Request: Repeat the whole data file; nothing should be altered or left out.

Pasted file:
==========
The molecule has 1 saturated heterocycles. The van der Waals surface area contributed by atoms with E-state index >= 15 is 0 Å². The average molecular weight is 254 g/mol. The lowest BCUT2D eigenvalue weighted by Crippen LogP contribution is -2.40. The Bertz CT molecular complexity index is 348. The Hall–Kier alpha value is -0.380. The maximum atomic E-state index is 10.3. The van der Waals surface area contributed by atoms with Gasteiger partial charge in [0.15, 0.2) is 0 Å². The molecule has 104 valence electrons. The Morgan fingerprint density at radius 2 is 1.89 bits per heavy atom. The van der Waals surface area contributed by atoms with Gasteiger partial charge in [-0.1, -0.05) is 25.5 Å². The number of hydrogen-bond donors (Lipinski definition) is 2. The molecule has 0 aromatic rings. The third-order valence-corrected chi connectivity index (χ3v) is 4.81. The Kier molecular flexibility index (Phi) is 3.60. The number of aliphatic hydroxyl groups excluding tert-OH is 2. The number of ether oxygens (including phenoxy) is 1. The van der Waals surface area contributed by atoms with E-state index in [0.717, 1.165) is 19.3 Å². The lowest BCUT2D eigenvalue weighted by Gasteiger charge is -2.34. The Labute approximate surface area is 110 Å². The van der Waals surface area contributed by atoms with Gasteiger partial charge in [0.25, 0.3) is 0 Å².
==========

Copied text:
The molecule has 1 saturated heterocycles. The van der Waals surface area contributed by atoms with E-state index >= 15 is 0 Å². The average molecular weight is 254 g/mol. The lowest BCUT2D eigenvalue weighted by Crippen LogP contribution is -2.40. The Bertz CT molecular complexity index is 348. The Hall–Kier alpha value is -0.380. The maximum atomic E-state index is 10.3. The van der Waals surface area contributed by atoms with Gasteiger partial charge in [0.15, 0.2) is 0 Å². The molecule has 104 valence electrons. The Morgan fingerprint density at radius 2 is 1.89 bits per heavy atom. The van der Waals surface area contributed by atoms with Gasteiger partial charge in [-0.1, -0.05) is 25.5 Å². The number of hydrogen-bond donors (Lipinski definition) is 2. The molecule has 0 aromatic rings. The third-order valence-corrected chi connectivity index (χ3v) is 4.81. The Kier molecular flexibility index (Phi) is 3.60. The number of aliphatic hydroxyl groups excluding tert-OH is 2. The number of ether oxygens (including phenoxy) is 1. The van der Waals surface area contributed by atoms with E-state index in [0.717, 1.165) is 19.3 Å². The lowest BCUT2D eigenvalue weighted by Gasteiger charge is -2.34. The Labute approximate surface area is 110 Å². The van der Waals surface area contributed by atoms with Gasteiger partial charge in [0.25, 0.3) is 0 Å².